* Petty Booka: First off, let me just say that it was never my intention to attend this show, let alone wait more than an hour on line to get in. Saturday night usually is SXSW's most crowded, and waiting on line for acts that you want to see is expected. This brings me to Elysium. While waiting to get in for Dramarama's 1 a.m. slot, I heard such nice things about Petty Booka -- these two cute Japanese girls who play ukuleles and sing covers. They learned English phonetically and now go on world tours, and to quote a native of Austin, "It's just precious." Sorry to say, but after waiting so long to finally get into the club, what I saw wasn't very precious at all. It's just two girls with ukuleles singing cover songs -- oh yeah, and they're dressed up like cowgirls. That's it. But the saddest part was that the place was packed, and some people who didn't get in until the very end were really bummed out that they missed the majority of the set. Hey, only in Austin.

Highlight: The reaction the girls received when they finished up their final song. Judging from the crowd's hoots and hollers, you'd think Willie Nelson was backing them up.

Grade: D

* Harvey Sid Fisher: The best part of SXSW is the general vibe of Austin. Of course, it's the self-proclaimed live music capital of the United States, but add to that the way musicians come into the festival and aren't worried about sales figures or the demise of the industry. They just want to play their sets and check out other acts. The worst part of SXSW is evident if you've ever seen Harvey Sid Fisher. This guy, along with his singing partner, a woman with a Federal Express envelope who holds her lyrics, gives off the impression that maybe Austin has too many musicians. Fisher performed Saturday during an afternoon event in the parking lot of The Dog and Duck, nearly bringing the festival to a screeching halt. Fisher, along with his Fed Ex toting partner, performed a song called "Battle of the Sexes" that was possibly one of the worst experiences of my life. It was a musical argument between a wife and her cheating husband. He followed up with one of his trademarks, a song about the astrological sign Taurus, and it was true musical torture.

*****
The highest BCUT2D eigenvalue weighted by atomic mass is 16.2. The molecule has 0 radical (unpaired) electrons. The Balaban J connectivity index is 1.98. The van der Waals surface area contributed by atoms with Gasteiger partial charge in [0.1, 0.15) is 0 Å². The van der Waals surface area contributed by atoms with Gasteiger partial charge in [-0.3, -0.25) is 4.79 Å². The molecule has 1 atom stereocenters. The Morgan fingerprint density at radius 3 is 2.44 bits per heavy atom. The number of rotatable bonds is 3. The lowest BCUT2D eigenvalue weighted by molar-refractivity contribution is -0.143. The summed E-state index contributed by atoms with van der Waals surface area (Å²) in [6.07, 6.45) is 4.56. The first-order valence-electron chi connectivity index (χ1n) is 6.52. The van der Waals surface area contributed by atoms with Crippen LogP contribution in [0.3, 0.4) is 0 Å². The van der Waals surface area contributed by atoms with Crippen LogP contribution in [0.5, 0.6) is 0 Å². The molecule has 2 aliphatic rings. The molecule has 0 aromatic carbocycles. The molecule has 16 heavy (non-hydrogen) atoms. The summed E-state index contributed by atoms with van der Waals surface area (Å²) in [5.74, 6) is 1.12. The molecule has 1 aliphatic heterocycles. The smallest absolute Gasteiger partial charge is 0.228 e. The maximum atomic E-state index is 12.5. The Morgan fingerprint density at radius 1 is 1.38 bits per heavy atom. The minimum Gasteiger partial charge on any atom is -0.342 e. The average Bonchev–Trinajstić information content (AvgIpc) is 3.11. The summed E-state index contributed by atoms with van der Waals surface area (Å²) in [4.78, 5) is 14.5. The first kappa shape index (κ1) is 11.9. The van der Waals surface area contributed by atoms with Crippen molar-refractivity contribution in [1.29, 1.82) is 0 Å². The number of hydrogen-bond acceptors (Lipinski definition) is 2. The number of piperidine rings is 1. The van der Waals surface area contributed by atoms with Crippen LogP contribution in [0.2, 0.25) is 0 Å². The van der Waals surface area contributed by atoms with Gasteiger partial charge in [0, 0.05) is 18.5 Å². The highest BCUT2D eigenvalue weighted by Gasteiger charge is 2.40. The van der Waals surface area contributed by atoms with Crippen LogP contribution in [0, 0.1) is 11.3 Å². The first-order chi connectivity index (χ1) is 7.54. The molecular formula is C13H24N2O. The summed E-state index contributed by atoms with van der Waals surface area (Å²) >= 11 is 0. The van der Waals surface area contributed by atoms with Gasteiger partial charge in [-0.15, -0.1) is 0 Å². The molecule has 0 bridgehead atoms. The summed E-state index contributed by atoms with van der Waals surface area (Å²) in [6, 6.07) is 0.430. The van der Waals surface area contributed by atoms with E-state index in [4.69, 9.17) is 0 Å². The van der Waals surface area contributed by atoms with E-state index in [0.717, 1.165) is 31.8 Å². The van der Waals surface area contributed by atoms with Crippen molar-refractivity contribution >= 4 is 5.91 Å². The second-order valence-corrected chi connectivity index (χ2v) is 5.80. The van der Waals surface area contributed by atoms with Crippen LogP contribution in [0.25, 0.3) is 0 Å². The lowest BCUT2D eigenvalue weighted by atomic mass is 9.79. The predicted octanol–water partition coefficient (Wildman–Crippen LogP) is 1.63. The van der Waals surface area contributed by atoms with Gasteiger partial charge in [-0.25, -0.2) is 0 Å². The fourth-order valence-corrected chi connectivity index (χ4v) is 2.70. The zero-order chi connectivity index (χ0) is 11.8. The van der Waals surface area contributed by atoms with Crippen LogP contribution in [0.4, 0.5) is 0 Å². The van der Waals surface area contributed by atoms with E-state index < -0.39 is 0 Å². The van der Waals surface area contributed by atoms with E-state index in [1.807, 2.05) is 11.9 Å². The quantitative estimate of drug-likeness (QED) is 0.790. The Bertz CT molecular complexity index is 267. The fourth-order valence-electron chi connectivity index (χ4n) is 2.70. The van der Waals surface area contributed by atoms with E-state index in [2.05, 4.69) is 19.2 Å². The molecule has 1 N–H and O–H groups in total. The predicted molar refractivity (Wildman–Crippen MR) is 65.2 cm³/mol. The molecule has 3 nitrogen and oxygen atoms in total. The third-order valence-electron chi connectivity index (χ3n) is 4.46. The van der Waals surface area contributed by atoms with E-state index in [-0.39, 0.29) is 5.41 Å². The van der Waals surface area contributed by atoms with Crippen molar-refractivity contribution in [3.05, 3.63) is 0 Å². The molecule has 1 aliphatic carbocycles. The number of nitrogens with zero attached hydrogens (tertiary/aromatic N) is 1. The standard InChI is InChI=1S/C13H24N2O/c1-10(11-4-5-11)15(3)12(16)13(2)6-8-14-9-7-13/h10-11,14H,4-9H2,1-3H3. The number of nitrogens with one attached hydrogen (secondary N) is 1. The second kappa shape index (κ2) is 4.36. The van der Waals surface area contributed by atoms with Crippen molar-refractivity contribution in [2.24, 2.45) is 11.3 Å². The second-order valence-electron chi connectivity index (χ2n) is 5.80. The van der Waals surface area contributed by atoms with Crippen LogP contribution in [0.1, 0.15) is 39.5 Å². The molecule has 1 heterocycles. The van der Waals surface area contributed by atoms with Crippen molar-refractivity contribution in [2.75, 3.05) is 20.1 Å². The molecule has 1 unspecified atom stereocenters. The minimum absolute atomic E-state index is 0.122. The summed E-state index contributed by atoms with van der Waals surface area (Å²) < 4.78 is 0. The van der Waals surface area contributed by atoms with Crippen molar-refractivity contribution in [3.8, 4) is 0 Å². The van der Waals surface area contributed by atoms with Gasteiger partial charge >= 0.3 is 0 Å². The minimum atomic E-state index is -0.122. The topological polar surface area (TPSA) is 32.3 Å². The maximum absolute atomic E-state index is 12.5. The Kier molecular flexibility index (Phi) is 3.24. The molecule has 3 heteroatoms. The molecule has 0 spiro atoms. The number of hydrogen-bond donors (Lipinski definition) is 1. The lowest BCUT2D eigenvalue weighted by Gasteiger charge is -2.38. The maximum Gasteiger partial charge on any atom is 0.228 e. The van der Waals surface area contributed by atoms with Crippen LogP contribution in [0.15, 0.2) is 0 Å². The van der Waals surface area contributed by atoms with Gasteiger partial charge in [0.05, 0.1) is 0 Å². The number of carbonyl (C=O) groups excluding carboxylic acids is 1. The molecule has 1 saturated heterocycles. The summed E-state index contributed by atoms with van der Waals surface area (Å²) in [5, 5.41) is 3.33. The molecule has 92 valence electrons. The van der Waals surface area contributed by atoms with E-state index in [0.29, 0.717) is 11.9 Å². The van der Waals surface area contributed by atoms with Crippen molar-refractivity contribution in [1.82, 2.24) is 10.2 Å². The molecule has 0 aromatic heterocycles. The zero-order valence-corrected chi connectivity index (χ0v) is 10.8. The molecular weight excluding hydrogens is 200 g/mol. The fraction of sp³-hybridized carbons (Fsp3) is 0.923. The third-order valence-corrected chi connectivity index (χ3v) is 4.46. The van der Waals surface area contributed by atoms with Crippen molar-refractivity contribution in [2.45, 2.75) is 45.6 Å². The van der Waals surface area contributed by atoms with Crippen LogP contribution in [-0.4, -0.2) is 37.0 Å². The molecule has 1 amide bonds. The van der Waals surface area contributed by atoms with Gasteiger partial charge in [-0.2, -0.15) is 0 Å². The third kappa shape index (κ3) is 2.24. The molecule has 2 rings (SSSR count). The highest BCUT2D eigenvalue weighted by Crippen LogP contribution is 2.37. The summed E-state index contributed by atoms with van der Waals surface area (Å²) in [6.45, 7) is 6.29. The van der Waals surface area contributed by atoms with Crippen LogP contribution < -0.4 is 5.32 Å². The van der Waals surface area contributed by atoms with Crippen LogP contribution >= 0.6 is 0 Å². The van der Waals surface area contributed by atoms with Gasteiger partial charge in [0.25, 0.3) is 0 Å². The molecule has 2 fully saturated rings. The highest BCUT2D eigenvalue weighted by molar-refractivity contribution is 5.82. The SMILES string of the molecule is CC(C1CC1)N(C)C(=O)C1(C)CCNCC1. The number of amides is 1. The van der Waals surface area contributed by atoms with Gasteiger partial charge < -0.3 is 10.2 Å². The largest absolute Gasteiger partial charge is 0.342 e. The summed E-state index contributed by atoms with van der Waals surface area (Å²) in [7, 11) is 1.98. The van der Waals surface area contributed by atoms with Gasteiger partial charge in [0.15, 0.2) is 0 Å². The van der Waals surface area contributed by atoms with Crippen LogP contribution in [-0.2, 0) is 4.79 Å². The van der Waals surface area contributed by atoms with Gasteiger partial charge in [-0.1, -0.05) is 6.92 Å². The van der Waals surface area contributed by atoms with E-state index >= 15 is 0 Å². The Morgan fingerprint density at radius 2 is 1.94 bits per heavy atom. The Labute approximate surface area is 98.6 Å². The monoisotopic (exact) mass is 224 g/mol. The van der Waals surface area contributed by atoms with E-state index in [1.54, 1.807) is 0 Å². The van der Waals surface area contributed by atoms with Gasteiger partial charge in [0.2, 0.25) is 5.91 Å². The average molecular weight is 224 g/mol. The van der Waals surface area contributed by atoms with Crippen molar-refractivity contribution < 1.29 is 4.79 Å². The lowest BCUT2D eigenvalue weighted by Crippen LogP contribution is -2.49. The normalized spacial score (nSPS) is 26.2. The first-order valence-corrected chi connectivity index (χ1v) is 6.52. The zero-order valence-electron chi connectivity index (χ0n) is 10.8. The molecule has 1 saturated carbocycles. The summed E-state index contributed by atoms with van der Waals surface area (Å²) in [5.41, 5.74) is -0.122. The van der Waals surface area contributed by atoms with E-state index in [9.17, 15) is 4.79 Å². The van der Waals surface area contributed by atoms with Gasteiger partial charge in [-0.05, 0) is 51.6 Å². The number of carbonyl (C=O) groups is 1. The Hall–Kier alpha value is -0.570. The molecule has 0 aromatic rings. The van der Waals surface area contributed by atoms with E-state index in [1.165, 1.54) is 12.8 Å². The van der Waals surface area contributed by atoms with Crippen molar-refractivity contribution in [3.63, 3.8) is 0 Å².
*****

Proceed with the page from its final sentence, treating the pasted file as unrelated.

Highlight: The act before Fisher, Norway's Jessica Fletchers, is a great psychedelic pop band with super-catchy tunes. Also noteworthy was the band that followed Fisher, Philadelphia's Bigger Lovers, a great power-pop quartet with great hooks and even better harmonies.

Grade: F

So, there you have it -- a snapshot of this year's SXSW music festival. Thank you to the city of Austin for its hospitality, and thanks to the labels, magazines, organizations and venues for your continuing support of independent music. Most of all, thanks to the bands for the music and the good times.

-- By Mike Madden

Posted by medleyville at April 1, 2004 04:34 PM